Instead of sending a police offer to handle a domestic dispute, a social worker should be sent, she said. 

“It’s not defunding, it is about changing where we source things,” she said. 

It is important for everyone to get involved in protests because the pandemic has demonstrated how the overall health of the U.S. is impacted by who has access to health care, Newsome Bass said. 

“This is a big reason why the outbreak is so bad here,” she said. “It impacts the overall quality of life.”

Newsome Bass said she is cautiously hopeful for the new administration and it is possible a turning point has been reached. 

Young people can get involved by connecting with an organization and finding an issue they are passionate about, she said. 

The next MLK and Common Reading event is scheduled for Tuesday, Feb. 9. 

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Scholarships available through BECU Foundation Fri, 22 Jan 2021 08:00:49 +0000 The BECU Foundation is currently accepting applications for its annual scholarships through Feb. 26. 

The foundation is a nonprofit focused on providing scholarships to student members of BECU, said Katherine Taylor-Hurley, BECU community engagement director.

In 1995, a BECU member suggested giving scholarships to students. Since then, the foundation has awarded more than $3.3 million in scholarships to 1,246 student members, Taylor-Hurley said.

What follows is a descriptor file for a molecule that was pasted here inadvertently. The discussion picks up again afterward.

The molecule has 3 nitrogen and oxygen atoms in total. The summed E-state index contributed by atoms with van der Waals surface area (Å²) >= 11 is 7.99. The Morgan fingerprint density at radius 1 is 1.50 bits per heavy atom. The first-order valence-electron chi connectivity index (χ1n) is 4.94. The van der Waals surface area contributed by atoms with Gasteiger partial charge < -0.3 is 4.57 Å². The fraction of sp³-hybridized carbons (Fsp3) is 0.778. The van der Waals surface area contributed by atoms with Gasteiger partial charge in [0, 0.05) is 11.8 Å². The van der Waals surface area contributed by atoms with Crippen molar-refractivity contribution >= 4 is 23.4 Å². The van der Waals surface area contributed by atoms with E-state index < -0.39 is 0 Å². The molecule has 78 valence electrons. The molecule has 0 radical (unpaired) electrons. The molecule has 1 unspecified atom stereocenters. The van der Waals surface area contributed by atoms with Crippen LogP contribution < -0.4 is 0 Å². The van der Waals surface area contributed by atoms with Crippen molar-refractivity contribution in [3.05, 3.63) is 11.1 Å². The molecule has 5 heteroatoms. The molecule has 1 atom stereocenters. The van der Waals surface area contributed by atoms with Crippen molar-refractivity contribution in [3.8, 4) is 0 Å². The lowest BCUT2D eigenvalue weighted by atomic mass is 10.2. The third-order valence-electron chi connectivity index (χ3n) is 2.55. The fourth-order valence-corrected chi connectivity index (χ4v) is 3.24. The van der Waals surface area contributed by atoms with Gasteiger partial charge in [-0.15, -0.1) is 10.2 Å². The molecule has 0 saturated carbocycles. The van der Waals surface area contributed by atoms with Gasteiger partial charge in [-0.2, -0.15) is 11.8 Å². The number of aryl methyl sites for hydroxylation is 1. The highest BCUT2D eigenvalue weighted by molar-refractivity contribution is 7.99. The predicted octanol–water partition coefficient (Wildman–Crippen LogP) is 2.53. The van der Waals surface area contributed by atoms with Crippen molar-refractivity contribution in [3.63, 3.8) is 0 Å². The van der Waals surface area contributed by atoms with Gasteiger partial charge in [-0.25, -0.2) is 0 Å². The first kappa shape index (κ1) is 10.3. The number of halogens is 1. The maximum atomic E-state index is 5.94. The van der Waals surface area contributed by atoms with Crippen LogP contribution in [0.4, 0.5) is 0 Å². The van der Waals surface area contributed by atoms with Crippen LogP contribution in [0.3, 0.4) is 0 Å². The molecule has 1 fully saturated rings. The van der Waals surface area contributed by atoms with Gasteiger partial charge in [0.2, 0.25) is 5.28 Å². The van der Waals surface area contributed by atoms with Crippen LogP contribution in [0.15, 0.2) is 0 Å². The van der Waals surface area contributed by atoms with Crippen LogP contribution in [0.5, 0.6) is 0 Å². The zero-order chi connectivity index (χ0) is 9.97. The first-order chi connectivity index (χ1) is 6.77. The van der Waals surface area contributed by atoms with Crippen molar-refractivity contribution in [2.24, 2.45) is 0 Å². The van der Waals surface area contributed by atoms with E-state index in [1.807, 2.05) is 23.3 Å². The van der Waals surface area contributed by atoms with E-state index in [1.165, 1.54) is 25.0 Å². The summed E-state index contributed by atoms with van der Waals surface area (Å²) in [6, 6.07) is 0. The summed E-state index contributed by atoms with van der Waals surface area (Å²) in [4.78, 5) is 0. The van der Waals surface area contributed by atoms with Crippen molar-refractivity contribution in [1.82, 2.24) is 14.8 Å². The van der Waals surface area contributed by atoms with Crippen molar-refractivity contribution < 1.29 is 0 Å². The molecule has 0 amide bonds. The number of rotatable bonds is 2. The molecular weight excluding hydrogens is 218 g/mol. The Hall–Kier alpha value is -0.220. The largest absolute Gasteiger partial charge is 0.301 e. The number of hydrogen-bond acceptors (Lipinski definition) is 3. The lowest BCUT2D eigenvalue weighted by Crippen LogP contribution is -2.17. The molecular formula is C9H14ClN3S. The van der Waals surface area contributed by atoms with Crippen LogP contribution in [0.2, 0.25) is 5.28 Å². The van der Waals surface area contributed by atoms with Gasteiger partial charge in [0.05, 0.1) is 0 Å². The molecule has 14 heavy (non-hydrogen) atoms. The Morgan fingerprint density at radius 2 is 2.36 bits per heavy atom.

The application opened Jan. 1. Applicants have to be either graduating high school seniors, or currently in their undergraduate program already enrolled at a two-year, four-year or technical college or university, said Marissa Verzosa, BECU senior community engagement specialist. 

Verzosa said those who are in graduate programs or looking to start graduate programs are not eligible. Students are required to be a member of BECU and be the primary account holder, Verzosa said.

Taylor-Hurley said the focus of the scholarship is on community service. The scholarship is for $2,500 and renewable for two years for a total of $5,000.

The foundation awards a minimum of 25 scholarships every year, according to the BECU website.